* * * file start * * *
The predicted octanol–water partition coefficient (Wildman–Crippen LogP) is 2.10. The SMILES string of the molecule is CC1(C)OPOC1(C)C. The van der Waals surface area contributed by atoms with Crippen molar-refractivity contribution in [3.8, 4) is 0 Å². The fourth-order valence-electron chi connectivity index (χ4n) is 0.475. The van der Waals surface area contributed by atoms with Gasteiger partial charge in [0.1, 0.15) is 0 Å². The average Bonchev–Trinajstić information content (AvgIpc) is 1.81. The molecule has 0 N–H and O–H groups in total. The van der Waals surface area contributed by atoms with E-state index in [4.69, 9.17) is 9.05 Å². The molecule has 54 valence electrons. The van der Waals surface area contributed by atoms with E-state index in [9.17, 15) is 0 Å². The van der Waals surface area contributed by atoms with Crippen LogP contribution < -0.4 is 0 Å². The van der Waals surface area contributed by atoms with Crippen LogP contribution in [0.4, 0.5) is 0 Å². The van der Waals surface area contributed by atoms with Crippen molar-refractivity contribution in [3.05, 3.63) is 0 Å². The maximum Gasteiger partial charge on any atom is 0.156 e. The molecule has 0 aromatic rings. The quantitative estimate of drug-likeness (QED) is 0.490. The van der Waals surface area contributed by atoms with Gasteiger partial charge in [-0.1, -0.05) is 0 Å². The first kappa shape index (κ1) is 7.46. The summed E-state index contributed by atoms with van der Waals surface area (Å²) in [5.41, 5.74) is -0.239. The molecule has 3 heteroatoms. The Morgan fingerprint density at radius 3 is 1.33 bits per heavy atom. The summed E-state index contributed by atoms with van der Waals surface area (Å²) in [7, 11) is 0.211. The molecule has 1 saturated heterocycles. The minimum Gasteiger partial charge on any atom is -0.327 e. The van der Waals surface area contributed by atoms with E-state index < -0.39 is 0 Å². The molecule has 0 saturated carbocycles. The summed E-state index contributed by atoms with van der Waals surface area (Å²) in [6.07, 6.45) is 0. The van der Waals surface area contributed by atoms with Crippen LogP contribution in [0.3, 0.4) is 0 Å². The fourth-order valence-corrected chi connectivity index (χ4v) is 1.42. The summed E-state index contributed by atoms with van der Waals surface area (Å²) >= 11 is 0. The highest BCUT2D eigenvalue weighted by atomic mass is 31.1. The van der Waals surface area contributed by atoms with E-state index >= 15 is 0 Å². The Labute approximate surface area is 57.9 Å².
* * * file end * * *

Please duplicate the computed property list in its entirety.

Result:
The predicted octanol–water partition coefficient (Wildman–Crippen LogP) is 2.10. The SMILES string of the molecule is CC1(C)OPOC1(C)C. The van der Waals surface area contributed by atoms with Crippen molar-refractivity contribution in [3.8, 4) is 0 Å². The fourth-order valence-electron chi connectivity index (χ4n) is 0.475. The van der Waals surface area contributed by atoms with Gasteiger partial charge in [0.1, 0.15) is 0 Å². The average Bonchev–Trinajstić information content (AvgIpc) is 1.81. The molecule has 0 N–H and O–H groups in total. The van der Waals surface area contributed by atoms with E-state index in [4.69, 9.17) is 9.05 Å². The molecule has 54 valence electrons. The van der Waals surface area contributed by atoms with E-state index in [9.17, 15) is 0 Å². The van der Waals surface area contributed by atoms with Crippen LogP contribution < -0.4 is 0 Å². The van der Waals surface area contributed by atoms with Crippen LogP contribution in [0.4, 0.5) is 0 Å². The van der Waals surface area contributed by atoms with Crippen molar-refractivity contribution in [3.05, 3.63) is 0 Å². The maximum Gasteiger partial charge on any atom is 0.156 e. The molecule has 0 aromatic rings. The quantitative estimate of drug-likeness (QED) is 0.490. The van der Waals surface area contributed by atoms with Gasteiger partial charge in [-0.1, -0.05) is 0 Å². The first kappa shape index (κ1) is 7.46. The summed E-state index contributed by atoms with van der Waals surface area (Å²) in [5.41, 5.74) is -0.239. The molecule has 3 heteroatoms. The Morgan fingerprint density at radius 3 is 1.33 bits per heavy atom. The summed E-state index contributed by atoms with van der Waals surface area (Å²) in [7, 11) is 0.211. The molecule has 1 saturated heterocycles. The minimum Gasteiger partial charge on any atom is -0.327 e. The van der Waals surface area contributed by atoms with E-state index < -0.39 is 0 Å². The molecule has 0 saturated carbocycles. The summed E-state index contributed by atoms with van der Waals surface area (Å²) in [6.07, 6.45) is 0. The van der Waals surface area contributed by atoms with Crippen LogP contribution in [0.3, 0.4) is 0 Å². The fourth-order valence-corrected chi connectivity index (χ4v) is 1.42. The summed E-state index contributed by atoms with van der Waals surface area (Å²) >= 11 is 0. The highest BCUT2D eigenvalue weighted by atomic mass is 31.1. The van der Waals surface area contributed by atoms with E-state index >= 15 is 0 Å². The Labute approximate surface area is 57.9 Å².